Yesterday, I mentioned a minor uproar over South Korea’s plan to sell a quantity of antique M1 Garand rifles to US gun dealers and collectors.
Turns out the number of rifles in question is not “several thousand,” as the article I linked to had it, but nearly one million.
The US State Department last year tried to block this massive arms transfer. Fox News quoted a member of the powerful lobby for the firearms industry, the National Rifle Association, calling that effort a “a de facto gun ban, courtesy of Hillary Clinton’s State Department.”
Now, a group of 14 Democrats and Republicans in the House of Representatives—nearly all of whom have taken significant campaign money from the NRA—have endorsed a measure to appease the arms traders.
House Resolution 6240, introduced late last month, would ensure that hundreds of thousands of old combat rifles can return to the US for resale by weakening the authority of the executive branch to regulate arms imports.
“The right of law-abiding American citizens to import these historical firearms should not be complicated with unnecessary over-regulation,” said [US Rep. and cosponsor Joe] Donnelly. “This common-sense change simply lets the Justice Department do its job and removes the State Department from the process.”
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Backers of the resolution conveniently fail to mention that it would also remove the Department of Defense from the process.
In effect, the proposal strips the military of control over firearms it originally commissioned and sold to allied governments. The resulting regulatory loophole can only benefit gun salesmen.
Of course, the whole controversy is not really about the Evil FemiNazi Hillary Clinton trampling over the rights of poor “curio” gun collectors—although that makes for a good Fox News headline, not to mention creating advance demand for the Korean M1s, should they return to US shores.
It’s really about increasing gun dealers’ profits. What other “relic” firearms will they seek to import in the future?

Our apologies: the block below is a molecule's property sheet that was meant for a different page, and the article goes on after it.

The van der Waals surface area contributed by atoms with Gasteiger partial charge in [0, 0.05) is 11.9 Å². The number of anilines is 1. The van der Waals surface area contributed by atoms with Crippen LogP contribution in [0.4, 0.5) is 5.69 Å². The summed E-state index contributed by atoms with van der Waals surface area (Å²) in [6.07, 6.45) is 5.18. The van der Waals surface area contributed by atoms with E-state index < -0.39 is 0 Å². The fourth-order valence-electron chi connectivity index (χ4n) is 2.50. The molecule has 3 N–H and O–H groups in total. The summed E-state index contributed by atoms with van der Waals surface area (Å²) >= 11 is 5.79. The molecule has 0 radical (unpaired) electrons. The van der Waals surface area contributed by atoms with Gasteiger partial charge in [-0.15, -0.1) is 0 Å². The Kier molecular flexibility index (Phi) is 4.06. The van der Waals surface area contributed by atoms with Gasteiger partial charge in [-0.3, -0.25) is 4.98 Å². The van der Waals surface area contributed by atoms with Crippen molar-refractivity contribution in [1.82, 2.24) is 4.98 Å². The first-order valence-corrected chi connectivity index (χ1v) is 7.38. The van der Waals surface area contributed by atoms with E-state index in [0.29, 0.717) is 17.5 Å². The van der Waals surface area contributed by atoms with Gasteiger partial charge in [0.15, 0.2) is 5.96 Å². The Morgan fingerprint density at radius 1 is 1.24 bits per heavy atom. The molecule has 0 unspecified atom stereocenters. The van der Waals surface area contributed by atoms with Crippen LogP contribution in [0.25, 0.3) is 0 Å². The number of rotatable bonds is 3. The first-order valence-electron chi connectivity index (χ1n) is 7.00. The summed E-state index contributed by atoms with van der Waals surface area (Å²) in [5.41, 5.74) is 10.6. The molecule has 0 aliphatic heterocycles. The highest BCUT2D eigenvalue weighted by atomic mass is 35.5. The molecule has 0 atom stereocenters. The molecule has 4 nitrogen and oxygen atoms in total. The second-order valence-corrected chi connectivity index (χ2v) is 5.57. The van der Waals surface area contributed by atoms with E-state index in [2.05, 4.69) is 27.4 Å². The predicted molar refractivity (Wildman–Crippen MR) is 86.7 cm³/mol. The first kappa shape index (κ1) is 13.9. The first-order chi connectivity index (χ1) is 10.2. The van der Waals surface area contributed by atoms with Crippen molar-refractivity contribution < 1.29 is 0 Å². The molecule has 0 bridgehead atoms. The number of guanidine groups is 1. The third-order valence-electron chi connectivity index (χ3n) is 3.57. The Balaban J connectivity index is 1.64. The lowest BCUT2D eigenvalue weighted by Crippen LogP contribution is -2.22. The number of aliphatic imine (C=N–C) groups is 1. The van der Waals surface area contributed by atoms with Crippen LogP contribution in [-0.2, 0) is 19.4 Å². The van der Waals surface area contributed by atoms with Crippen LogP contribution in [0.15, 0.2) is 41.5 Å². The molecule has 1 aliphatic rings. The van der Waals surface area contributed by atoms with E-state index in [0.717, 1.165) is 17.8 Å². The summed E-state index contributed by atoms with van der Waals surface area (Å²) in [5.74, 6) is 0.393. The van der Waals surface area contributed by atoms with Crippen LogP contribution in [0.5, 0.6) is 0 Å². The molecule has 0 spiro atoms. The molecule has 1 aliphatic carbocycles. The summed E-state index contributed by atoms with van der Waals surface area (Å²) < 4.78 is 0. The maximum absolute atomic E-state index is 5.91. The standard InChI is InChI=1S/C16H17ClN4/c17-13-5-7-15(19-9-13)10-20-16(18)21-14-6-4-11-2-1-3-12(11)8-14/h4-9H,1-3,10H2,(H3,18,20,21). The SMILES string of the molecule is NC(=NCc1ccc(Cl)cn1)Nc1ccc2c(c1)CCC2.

It’s also about the political benefits of allying with the NRA.
A quick search shows that of the resolution’s 18 cosponsors to date, only five haven’t taken any campaign money from the NRA’s political action committee in the past two election cycles. (Keep in mind, that’s the result of a cursory search. Those five may have taken money from the gun lobby through less obvious means.)
But the chief sponsor and the rest of the cosponsors have taken nearly $83,000 from the NRA in only a couple of years.
Here’s the list of sponsors, and their corresponding gifts from the NRA:
Cynthia Marie Lummis (R-WY): $2,000 (2010); $4,950 (2008) Rob Bishop (R-UT1): $1,000 (2008) Sanford Bishop (D-GA2): $3,650 (2010); $5,000 (2008) Marsha Blackburn (R-TN7): $2,500 (2010); $2,000 (2008) Roy Blunt (R-MO7): $4,950 (2010) (senate); $6,950 (2008) Dan Burton (R-IN5): $4,950 (2010) ; $5,100 (2008) Lincoln Davis (D-TN4): $4,950 (2010); $4,000 (2008) Joe Donnelly (D-IN2): $2,000 (2010); $6,950 (2008) Duncan Hunter (R-CA52): $2,000 (2010); $3,000 (2008) Donald Manzullo (R-IL16): $1,000 (2008) Kenny Marchant (R-TX24): $2,000 (2010); $2,000 (2008) Collin Peterson (D-MN7): $1,500 (2010); $2,500 (2008) Dennis Rehberg (R-MT): $2,000 (2010); $2,000 (2008) Zach Wamp (R-TN3): $4,000 (2008)
No recent NRA PAC money:
Mark Critz (D-PA12) Ronald Kind (D-WI3) Ann Kirkpatrick (D-AZ1) Phil Roe (R-TN1) Addison Wilson (R-SC2)